Yough Pioneer Tours

Impressions of the DPRK

On the first day of my individual tour, when I was being chaperoned – almost physically – by Mr. Chae through the Kwang Bok Departmental Store, the only thought I had was that when I would reach Dandong, I would turn around, show my middle finger to the land across the river, and say “screw you, North Korea!”

Now? Well, let’s just say that I will never call that country North Korea again. Everybody knows it is Korea. Or, DPRK, if you insist.

“The DPRK is an impoverished, bleak socialist dystopia with dilapidated buildings, crumbling infrastructure, and uniformly aggressive, unfriendly, dour citizens.

Not.

Not, nyet, anniyo, no.

Almost everything you have read and heard about the DPRK is wrong.

Caveats probably apply. Tourism in Korea is a tightly scripted affair, and you are shown only what they want you to see. There are probably stories that they don’t tell you. And it is insanely expensive.

That said, my tourist experience in Korea has been truly awesome! It was grand and – and I don’t use these words lightly – colourful, fun, symphonic, magnificent. I saw, listened, learnt, tried to understand, drank, partied, danced, was offered blueberry wine by total strangers picnicking in a public park, danced terribly, danced some more, got a suit tailored by a pushy old Korean witch, stayed in luxurious hotels, walked on pristine beaches, drank wine in a cable-car at a ski-resort, spent like there is no tomorrow – in euros, Chinese yuan, and evil imperialist American dollars (sometimes, all at the same time – but more on that later), conversed everyday with my beautiful tour guide (who also happened to be a major in Foreign Studies, into artsy Soviet movies and a Western classical music enthusiast), got beaten by her hollow at the rifle-shooting range, bought Johnnie Walker Red Label at the department store, talked in Hindi with a Canadian Punjabi, got perspectives from tourists from England and Kuwait and India (yes, India), got told how popular Amir Khan is among Korean women, left my hotel door unlocked, left my camera unattended on the beach, had barbecued clamshells and soju at a beach shack and kimchi and squids and pizza and fondue and ice-cream with tabasco sauce at extravagant restaurants, and I was amazed – and again, and again, and yet again.

There were monuments after magnificent (if bizarre) monuments; there were performances so incredible that I will never be able to watch any TV talent shows ever again; and there were a thousand acts of kindness and basic human decency probably unthinkable in any other part of the world.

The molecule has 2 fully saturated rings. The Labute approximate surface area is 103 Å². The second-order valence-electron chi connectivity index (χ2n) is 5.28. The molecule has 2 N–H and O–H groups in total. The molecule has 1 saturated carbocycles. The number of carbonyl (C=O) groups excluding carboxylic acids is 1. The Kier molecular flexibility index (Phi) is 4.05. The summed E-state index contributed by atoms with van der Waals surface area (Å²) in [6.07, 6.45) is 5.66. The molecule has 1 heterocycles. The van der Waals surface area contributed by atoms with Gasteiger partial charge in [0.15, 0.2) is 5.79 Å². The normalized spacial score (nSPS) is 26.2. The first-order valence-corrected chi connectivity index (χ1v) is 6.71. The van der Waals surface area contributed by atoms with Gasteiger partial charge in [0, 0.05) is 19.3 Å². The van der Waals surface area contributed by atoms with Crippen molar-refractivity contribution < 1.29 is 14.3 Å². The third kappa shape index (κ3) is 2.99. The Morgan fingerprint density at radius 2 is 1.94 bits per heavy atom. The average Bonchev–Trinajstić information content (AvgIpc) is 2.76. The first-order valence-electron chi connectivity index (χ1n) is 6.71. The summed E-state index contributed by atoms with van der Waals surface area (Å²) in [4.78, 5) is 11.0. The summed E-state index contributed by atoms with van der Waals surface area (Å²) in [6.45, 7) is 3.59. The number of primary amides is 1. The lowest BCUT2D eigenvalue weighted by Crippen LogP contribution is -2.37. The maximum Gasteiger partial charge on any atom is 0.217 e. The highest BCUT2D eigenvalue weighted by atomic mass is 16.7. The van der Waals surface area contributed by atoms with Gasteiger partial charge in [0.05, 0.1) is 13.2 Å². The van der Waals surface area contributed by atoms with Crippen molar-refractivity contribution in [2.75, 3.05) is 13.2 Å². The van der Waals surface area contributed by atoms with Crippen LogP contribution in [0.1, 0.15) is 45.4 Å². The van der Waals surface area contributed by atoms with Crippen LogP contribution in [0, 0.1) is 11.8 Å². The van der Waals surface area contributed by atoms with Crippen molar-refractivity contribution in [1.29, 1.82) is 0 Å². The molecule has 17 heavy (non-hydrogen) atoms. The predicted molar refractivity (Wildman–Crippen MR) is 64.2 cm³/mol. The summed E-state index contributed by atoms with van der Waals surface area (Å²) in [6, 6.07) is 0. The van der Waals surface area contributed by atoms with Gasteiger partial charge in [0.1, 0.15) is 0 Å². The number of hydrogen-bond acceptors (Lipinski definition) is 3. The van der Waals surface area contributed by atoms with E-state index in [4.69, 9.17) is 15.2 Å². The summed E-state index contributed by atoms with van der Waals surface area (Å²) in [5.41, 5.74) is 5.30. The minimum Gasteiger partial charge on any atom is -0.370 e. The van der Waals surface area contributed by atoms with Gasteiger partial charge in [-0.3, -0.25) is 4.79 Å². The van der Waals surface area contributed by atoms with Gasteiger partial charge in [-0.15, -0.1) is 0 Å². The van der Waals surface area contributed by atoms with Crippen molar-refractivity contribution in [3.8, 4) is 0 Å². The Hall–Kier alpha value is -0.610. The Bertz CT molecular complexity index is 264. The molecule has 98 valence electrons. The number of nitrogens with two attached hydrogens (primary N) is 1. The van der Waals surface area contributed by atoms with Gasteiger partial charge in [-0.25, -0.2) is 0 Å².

I have travelled in five continents and have met some incredibly friendly people everywhere. So I know what I am saying when I say that the Koreans are the friendliest people on the planet. Every Korean I met – and I mean every single Korean, without exception – were friendly, smiling and polite to a fault. So much for the DPRK stereotype.

Sure, I found a lot of things bizarre – but maybe that is just because the Koreans have a way of life different from mine, and, to my prejudiced mind, that is unacceptable. I found the reverence Koreans pay to their leaders unsettling. But if it works for them, who am I to judge? And when I was looking for poverty, there was none to be found. Sure, there were poor people; but even India aside, I have found worse signs of poverty in New York and Paris. Korea gets the bad press and India doesn’t because India submits to the world order and buys McDonalds and iPhones. The internet tells me that I have not seen the whole country. Maybe not, but have they seen it? How do we know that it is not the CIA and Amnesty International that are selling the stories – just the way they are selling McDonalds and iPhones?

I argued against the DPRK’s political system with my tour guides. They just smiled, kept quiet, and showed me their country. Eventually, I conceded defeat.

I went to the DPRK with a lot of questions about their system. I departed DPRK questioning my own belief system.

It has been an amazing, eye-opening, life-altering journey, and the DPRK is probably the only country I will ever travel to again.

And anyone who tells me that I am crazy to travel to the DPRK, my response would be precisely the following:

“Go screw yourself!”

Kunal Biswas is an Indian customer who joined YPT on the Moscow to Pyongyang by Train Tour in 2018 and followed it up with a 10 day independent tour. He is residing in Kolkatta. An amateur of fine things such as rough vodka on the Trans-Siberian and making ladies smile, Kunal wanted to share his impression of Korea with the world.

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